When I clicked on the banner linking to this story in your signature, I had no idea that I would find such a lovely, descriptive piece, Rhi! Your word choice and use of similes and metaphors was simply stunning. I don’t think I’ve ever read such a description driven piece that didn’t seem overbearing before this one.
I must admit that I was rather confused at times. I couldn’t figure out if Severus was imagining the scene, having a moment of insanity, or if what was being described was actually happening. Ultimately, I decided he was imagining some of the things, at least, but that’s what the glory of writing can do. It can be interpreted many ways, and I liked that about this piece.
Either way, I think you depicted his grief for Lily in a wonderful way. I don’t think he would be one to grieve rationally, and the images he saw were a great way of showing that. I really liked this bit with the lilies,
Instead, white lilies blossomed where his fingers made contact, turning and twining upwards, enclosing and entangling him in fragrant forest. He knew the lilies weren’t real, but he lay back on them anyway, because that other Lily wasn’t real anymore either, so what did it matter?
Not only was it good imagery, but the comparison of the lilies here was beautiful and strong. The lilies weren’t real, but Lily was dead, too, so in that moment Severus didn’t really care. He was just looking for comfort, and I liked that.
The one thing that I really noticed that threw me off was that the amount of one or two sentence paragraphs threw off the flow of the story. I understand that it was used for emphasis, but it seemed to get a bit overused and thus lost some of that emphasis. It is an easy thing to fix, should you wish to, though. For example,
A febrile headache made his head pound, made him see scarlet on the edges of his vision, twisting and turning with each pump of blood.
He knew he was slipping, knew he was drowning, but he could do nothing to stop his fall.
He knew he was insane, but it didn’t matter. It didn’t change anything.
You could either combine the first two paragraphs or the second two here, and I think that the emphasis would be shown in a better light than this because the flow isn’t broken that way.
Now, the ending of the story was unexpected, but I liked it. I thought Severus’ laughter was, at first, out of character. But then I realised that he is a grieving man, and it didn’t seem out of character at all. One couldn’t be expected to act a certain way in such a situation, so I think your interpretation was refreshing to read. All in all, I liked it.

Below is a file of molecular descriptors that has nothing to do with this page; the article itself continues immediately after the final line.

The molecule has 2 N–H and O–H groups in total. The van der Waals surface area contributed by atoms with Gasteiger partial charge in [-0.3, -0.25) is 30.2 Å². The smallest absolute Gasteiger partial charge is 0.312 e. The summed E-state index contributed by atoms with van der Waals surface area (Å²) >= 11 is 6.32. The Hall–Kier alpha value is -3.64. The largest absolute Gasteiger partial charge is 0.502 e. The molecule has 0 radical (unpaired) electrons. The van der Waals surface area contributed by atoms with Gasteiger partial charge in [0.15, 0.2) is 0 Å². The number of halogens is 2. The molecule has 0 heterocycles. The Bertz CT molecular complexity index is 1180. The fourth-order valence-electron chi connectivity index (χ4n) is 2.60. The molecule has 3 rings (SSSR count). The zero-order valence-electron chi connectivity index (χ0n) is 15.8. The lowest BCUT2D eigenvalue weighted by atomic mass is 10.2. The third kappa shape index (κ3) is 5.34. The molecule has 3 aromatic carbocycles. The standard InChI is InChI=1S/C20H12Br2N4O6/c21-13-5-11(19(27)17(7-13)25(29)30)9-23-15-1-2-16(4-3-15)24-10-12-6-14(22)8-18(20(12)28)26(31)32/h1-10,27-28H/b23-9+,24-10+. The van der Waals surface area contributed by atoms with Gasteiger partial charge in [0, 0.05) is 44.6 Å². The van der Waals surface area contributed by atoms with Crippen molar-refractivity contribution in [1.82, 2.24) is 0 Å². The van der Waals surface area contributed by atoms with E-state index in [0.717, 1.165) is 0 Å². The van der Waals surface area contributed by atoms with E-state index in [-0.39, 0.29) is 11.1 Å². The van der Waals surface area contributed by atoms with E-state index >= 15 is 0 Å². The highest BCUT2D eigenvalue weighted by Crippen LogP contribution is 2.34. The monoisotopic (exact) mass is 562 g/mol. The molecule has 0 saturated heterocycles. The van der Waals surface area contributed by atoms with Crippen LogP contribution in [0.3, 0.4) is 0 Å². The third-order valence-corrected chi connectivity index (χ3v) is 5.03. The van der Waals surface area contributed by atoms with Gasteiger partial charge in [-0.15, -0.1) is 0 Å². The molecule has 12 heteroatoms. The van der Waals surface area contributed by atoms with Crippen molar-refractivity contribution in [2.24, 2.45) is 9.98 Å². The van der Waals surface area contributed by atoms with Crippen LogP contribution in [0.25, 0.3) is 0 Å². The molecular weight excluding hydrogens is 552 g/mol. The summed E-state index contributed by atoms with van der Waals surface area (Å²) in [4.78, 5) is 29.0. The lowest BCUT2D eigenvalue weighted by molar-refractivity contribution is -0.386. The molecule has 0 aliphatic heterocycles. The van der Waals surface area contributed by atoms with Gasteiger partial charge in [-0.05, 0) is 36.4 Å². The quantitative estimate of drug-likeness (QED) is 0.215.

Oh wow, Rhi, this was powerful! The description and the imagery really drew me in to Snape's mind and I felt I was experiencing everything with him. In this paragraph: He had always liked wind and rain, had opened the window above his bed at night as a child to let the two lull him to sleep, powerful yet rhythmic, wash him away from Spinner’s End till his being was refracted, a million raindrops, one with the universe. I could feel the beat of the rain and imagine the calming effect it would have, making him believe he could escape his home. You allowed me to completely understand his pain and his anguish. There are so many moments in this fic which blew me away that it is hard to pick out just a few. This use of personification in this line, All that was left was the wind sighing mournfully as it died in the trees, was excellent as you took a real sound such as the wind in the trees, which can have a sad sound to it, and presented it as such a vivid image, making me feel that even the wind was mourning for Lily, but that it too, must die.
While I thought the description was the strongest thing about this piece, your characterisation of Snape was excellent also. We see in DH how much his love for Lily was still present years later and so it is realistic that his love for her on the night of her death was so strong that it caused him to feel agonising pain. Generally, Snape is not a character I sympathise with but in this chapter, I felt so completely awful for him and for the pain he was suffering. I could feel in hopelessness in this line: He knew he was insane, but it didn’t matter. It didn’t change anything. It is as if he has completely given up. He knows there is nothing he can do to change the fact that Lily has died and nothing matters to him anymore, including his own sanity, if he can't change things.
I thought the ending was very effective. It seems as though he finally cracks completely, at the thought of celebrating. It was again, so heart-breaking to read. And I shared the pain of how he could ever feel happy or celebrate after what had happened.
Technically, this was excellent and the only slight nitpick I have is that in the opening you describe the sky as clear and the fact that all the stars are clear. However it is also raining which means there must have been some sort of clouds in the sky. But, I wasn't sure if it was metaphorical rain!
I'm so happy I stumbled across this - it's been a while since I've read such a powerfully emotional story.
Intriguing. I have been fascinated with Snape since his apparent murder of Dumbledore on the 'Lightning Struck' Tower. Thank you for an enjoyable peek into his world on the night Lily died.
My favourite line is the second last one: "...scalding his face which would have fit into a frown so nicely, but instead turned upwards at all the edges."
Author's Response: Thanks for the review! I'm glad you "got" the story--I was worried no one would, and would just be totally lost and wondering "why is this even here?". Haha, that's one of my favourite lines too! XD Thanks again!
I love your way with words. YOu make the most grotesque things sound beautiful.
Icy suns suspended in black space.
This line is so beautiful!
Author's Response: Thanks so much! I'm glad you liked it. :)